Strauss & Co Fine Wine Auctions is proud to offer one of the finest cellars ever offered in South Africa. The wines are in immaculate condition, having been stored in a large private cellar in Cape Town since imported in the mid-2000s. The Bordeaux line-up includes five benchmark 1982s along with thirteen 2000s, as well as sealed cases of Château Margaux and Lafite. Vintages stretch back to a stunning bottle of 1962 Château d’Yquem. The Burgundy collection hosts the most iconic names in Armand Rousseau, Dujac and Roumier with Grand Crus back to 1988. Vintage Bonneau du Martray, Lafarge and Faiveley feature along with vintage Champagnes as well as top sweet wines from around the world.
This Single-owner collection of fine wines will be going under the hammer as a virtual live auction on Sunday, 16 May at 11am.
View the e-catalogue here, and visit Strass & Co online to register and place your pre-sale bids.
Highlighted Lots from Bordeaux
Château Margaux, 2000
Château Margaux is one of Bordeaux’s most famous wine estates, located just east of Margaux itself in the Médoc. Along with Lafite, Latour and Haut-Brion, it was rated as a first growth in the original 1855 Bordeaux Classification of the Médoc. Generally, Margaux is considered as the most elegant of the first growths, and is consistently one of the most expensive wines in the world.
‘Noticeably deep in color, the bouquet rivets you to the seat with copious red berry fruit, clove and truffle, hints of cedar emerging with time. As the aromatics open and aerate, the fruit profile seems to darken and manifests blackcurrants and bilberries. The palate is medium-bodied with filigree tannin. There is immense depth and symmetry conveyed by this First Growth, quite masculine for the estate with a gentle but insistent grip. It is a brilliant wine that flirts with perfection. Afford it another 3-4 years if you can, because it will last decades.’ – Neal Martin, Wine Advocate, 98/100 (Feb 2017)
Château Lafite Rothschild, 2000
Château Lafite Rothschild is a wine estate in the Pauillac region of the Médoc, producing one of the most sought-after and expensive red wines in the world. Lafite Rothschild is known for its perfume, elegance, finesse and harmony, in contrast to the more powerful Latour and Mouton Rothschild. Nevertheless, great vintages can age for 50 years or more.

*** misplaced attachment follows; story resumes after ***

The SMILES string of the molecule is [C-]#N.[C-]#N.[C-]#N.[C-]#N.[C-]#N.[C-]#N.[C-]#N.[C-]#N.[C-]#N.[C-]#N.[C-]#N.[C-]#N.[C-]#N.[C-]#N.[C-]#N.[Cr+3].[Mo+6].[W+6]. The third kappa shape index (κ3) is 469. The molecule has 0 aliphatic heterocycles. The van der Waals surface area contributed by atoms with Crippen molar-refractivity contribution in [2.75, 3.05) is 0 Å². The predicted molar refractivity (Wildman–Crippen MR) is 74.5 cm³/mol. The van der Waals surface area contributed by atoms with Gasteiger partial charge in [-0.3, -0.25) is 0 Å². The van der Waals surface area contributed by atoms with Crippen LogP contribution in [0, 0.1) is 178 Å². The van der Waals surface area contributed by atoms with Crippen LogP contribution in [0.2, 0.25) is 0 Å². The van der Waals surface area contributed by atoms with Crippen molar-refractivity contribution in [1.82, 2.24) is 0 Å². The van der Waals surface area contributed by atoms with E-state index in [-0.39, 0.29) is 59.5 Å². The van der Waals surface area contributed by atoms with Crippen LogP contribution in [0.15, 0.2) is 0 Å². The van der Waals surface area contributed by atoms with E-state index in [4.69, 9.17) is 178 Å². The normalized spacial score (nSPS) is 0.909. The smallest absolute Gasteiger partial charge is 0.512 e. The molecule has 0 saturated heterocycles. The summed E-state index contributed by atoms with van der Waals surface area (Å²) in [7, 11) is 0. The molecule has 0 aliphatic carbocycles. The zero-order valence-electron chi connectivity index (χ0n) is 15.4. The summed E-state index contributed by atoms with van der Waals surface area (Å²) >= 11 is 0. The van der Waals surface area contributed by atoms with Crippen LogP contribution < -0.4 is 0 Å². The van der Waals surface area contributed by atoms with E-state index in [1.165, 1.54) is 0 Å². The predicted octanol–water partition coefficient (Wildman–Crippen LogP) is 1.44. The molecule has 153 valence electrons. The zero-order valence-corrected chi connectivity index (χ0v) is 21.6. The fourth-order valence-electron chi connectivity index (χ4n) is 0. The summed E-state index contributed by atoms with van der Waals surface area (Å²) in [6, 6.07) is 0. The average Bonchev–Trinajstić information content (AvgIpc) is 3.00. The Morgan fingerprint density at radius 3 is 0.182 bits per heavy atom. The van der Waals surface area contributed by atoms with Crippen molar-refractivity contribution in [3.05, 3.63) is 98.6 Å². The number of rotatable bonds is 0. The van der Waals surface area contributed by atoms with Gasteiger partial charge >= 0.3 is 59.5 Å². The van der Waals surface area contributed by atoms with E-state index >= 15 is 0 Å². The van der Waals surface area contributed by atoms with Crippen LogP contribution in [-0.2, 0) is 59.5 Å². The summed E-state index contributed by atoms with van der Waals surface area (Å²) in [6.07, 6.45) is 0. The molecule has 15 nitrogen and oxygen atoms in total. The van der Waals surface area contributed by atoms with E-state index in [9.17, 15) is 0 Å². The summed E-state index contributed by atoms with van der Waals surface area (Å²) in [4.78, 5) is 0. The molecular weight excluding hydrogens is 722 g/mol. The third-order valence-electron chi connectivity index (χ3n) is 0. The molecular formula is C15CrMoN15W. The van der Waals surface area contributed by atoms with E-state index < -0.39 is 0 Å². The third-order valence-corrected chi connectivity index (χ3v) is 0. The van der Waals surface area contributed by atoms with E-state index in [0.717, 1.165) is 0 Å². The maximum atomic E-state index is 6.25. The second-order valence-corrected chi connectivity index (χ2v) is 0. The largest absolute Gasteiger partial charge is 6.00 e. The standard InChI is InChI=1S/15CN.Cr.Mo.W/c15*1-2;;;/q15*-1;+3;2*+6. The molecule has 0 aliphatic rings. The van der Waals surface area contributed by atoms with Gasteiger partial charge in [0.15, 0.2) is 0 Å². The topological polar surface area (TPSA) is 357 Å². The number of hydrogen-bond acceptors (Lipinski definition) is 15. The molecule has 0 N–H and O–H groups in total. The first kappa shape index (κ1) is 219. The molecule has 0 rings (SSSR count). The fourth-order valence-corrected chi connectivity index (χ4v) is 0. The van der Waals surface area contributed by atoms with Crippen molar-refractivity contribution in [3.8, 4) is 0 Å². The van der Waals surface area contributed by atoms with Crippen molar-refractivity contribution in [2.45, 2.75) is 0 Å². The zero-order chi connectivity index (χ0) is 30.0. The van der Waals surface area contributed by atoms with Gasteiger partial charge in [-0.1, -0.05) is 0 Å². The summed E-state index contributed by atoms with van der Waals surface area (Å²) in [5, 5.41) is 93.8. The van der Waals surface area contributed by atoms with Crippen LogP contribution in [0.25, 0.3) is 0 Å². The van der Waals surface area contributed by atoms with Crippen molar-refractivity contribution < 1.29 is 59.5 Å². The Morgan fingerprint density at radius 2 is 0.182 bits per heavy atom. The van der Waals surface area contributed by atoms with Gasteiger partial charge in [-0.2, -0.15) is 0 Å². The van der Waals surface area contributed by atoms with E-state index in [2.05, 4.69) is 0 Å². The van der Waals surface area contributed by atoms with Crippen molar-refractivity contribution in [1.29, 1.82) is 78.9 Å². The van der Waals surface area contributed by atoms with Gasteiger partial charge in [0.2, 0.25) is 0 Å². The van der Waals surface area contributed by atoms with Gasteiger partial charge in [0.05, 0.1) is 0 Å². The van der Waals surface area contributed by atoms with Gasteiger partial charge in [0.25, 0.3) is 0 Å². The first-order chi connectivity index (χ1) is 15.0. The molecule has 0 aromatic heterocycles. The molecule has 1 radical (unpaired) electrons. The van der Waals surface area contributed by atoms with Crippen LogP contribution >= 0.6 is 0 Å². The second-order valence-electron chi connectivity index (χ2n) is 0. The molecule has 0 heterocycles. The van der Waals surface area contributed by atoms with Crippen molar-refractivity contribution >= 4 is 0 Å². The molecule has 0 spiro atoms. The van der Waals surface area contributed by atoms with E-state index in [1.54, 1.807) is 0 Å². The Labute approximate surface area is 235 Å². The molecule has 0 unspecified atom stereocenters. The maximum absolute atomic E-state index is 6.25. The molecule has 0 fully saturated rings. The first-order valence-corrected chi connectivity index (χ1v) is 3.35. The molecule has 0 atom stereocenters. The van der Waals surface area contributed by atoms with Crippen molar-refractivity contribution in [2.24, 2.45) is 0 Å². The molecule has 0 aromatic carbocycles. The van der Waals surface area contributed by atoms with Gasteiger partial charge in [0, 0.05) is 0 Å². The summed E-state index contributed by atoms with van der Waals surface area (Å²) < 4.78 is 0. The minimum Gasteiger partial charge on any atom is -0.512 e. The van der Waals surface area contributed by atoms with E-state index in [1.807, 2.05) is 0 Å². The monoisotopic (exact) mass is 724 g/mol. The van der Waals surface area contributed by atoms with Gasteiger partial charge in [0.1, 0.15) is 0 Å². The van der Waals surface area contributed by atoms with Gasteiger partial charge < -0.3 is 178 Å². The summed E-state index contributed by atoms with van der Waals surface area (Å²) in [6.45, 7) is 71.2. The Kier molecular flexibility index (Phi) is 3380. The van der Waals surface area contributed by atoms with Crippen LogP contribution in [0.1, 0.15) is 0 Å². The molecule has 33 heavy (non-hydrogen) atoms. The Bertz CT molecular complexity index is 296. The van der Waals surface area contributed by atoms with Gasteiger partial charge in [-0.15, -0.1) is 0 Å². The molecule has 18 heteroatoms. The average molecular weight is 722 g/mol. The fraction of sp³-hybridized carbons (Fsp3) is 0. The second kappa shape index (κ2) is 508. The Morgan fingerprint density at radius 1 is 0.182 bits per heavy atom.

The estate began to earn its reputation as a winemaking property in the late 1600s; by the second half of the following century it was known as ‘The King’s Wine’ at Versailles, and had a strong following in London. The acclaim did not diminish and in the 1855 Bordeaux Classification Lafite was ranked a first growth. It was bought by Baron James de Rothschild in 1868. Throughout much of the 20th Century, despite many sublime wines, Lafite Rothschild was regarded as an inconsistent producer but since the mid-1990s it has become more reliable – in fact, it regularly makes claims for wine of the vintage.
‘This is remarkably young, with a deep well of succulent black currant, fig and blackberry fruit notes that feel 10 years younger than most peers, carried by wave upon wave of velvety tannins. Despite the density and heft, there’s glorious length and finesse too, with alluring black tea, smoldering charcoal and warm paving stone notes just starting to emerge. Awesome wine.–Blind 2000 Bordeaux retrospective. Best from 2018 through 2043. 16,000 cases made.‘ – James Molesworth, Wine Spectator, 98/100 (Dec 2015)
Château d’Yquem, Sauternes 1962
Château d’Yquem is often described as the greatest sweet wine in the world and the only Sauternes First Growth of Bordeaux. Few wines in the world have produced consistently noble quality for more than 4 centuries.
‘Clear lucid gold with green tints. The nose is very elegant and well defined, touches of wet wool, honey, wood resin and barley sugar (a la Barsac). The palate is far better than the nose with a lovely creamy, harmonious texture with perfect acidity and balance. Citrus peel, fresh ginger, dried apricot, ginger and orange sorbet with noticeable residual sugar on the finish. This is probably an underrated Yquem given market prices, but the modest nose means I must temper my appraisal.’ – Neal Martin, Wine Advocate, 91/100 (Mar 2010)
Highlighted lots from Burgundy
Domaine Armand Rousseau Père et Fils, Chambertin 1993